Tantra Yoga means ‘break free’ and ‘expansion.’ All aspects of self are expanded. The energy of creation is worshipped as Shakti, or Cosmic Mother. There is a transformation and transmutation of our energies into subtle expressions of love for the Divine Mother.

Kundalini Yoga focuses on the stimulation of the spiritual force (kundalini) at the base of the spine. It usually involves a combination of raja, hatha, tantra and laya yogas. It is considered a distinct yoga by some.

Kriya Yoga means ‘to do’ or to ‘make an effort and transform.’ One form of kriya yoga directs the life force up and down the spine. There are specific guidelines and teachings concerning this process. Another form of kriya yoga involves a daily program of self-discipline for the mind and body, introspection and devotion or surrender to God. Patanjali stresses the importance of this approach in his yoga sutras.

And then there is…Bhakti Yoga.


Traditionally in India, there are two ways of experiencing God. God can be experienced in His transcendental, formless aspect. God can also be experienced in His/Her immanent manifest aspect with form (the form of Rama, Siva, Krishna, etc.) Whether the individual worships God in His formless aspect, or worships God through a personal form, the Bhakta (one who practices Bhakti) will approach his or her Divine Beloved with love or devotion.

Patanjali directs us in the 5th niyama to have devotion for God and to surrender to God. We are to worship Him without seeking results. Krishna instructs us in the 12th chapter (v.2, 7) of the Gita that those who ‘fix their minds on Me, adore Me, are ever united in Me with supreme devotion, venerate me, give all activities to Me, contemplate me with single-minded yoga, have their consciousness fixed on Me, thus remaining absorbed in Me; these are perfect knowers of Yoga. (For a description of the qualities of a devotee, see Chapter 12, v.13, 14 of the Gita). And Narada in his Bhakti Yoga Sutras teaches us that ‘Bhakti is intense love for God. When a man gets this love, he loves all, hates none; he becomes satisfied forever…Bhakti is greater that karma, greater than jnana, and greater than yoga…it is its own means and its own end.’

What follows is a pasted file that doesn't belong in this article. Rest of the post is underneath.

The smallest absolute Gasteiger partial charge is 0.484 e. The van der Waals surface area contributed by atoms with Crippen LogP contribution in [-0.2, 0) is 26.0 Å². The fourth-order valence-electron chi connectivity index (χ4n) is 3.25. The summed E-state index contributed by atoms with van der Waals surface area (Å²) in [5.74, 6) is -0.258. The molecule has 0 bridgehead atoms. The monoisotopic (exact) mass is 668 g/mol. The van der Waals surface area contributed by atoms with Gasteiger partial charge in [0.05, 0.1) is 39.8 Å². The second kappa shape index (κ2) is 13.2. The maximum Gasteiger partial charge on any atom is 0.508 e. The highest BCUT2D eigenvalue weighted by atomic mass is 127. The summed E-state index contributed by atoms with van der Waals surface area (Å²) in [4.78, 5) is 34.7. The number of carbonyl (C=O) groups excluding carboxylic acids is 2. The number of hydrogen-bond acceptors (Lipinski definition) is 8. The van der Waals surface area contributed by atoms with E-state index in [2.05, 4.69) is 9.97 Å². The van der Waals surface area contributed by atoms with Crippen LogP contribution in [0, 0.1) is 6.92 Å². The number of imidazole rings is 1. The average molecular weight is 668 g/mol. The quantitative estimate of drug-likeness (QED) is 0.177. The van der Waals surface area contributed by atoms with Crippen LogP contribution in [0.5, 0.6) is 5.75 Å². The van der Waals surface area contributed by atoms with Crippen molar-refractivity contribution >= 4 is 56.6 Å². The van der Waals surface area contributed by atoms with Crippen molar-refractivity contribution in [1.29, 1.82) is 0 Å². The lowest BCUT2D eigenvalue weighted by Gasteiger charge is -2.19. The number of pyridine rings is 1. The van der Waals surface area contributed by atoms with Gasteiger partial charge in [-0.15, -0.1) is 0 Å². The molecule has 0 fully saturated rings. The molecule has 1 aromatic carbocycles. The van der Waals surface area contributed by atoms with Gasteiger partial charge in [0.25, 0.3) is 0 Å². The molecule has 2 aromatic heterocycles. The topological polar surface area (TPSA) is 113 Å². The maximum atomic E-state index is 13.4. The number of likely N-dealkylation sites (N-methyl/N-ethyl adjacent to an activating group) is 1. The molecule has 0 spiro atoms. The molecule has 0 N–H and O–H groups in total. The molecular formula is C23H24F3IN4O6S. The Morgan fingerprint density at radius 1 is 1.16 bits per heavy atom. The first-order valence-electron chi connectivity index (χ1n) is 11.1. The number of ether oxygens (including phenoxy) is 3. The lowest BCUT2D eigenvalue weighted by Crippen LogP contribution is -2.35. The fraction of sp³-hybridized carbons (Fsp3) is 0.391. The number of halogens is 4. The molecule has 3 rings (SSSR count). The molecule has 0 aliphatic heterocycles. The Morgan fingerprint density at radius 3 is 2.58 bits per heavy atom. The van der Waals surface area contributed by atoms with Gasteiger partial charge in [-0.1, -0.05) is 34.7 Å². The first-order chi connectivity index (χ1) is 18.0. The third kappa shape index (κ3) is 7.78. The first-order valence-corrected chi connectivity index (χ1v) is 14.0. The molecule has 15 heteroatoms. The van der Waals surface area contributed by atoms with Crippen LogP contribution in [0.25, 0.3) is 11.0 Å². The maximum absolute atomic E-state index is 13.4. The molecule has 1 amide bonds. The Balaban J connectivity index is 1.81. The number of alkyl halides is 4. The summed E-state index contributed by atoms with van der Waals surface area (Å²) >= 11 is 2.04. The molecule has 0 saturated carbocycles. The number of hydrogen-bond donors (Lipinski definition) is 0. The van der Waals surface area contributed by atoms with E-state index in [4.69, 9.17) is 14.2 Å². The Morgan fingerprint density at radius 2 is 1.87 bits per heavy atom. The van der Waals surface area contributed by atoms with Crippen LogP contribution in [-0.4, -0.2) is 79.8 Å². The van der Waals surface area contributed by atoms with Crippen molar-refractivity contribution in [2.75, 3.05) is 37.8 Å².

Sri Ramakrishna

Paramahansa Ramakrishna, one of the greatest Bhaktas of our time, cautions us about becoming ‘sugar;’ he tells us to taste the sugar and to sing and dance in the joy of love. In other words, the goal of the Bhakta is not to dissolve in the transcendental God. The goal is to develop a relationship with God in form, to experience life as an interplay between the devotee and the Divine Beloved in form.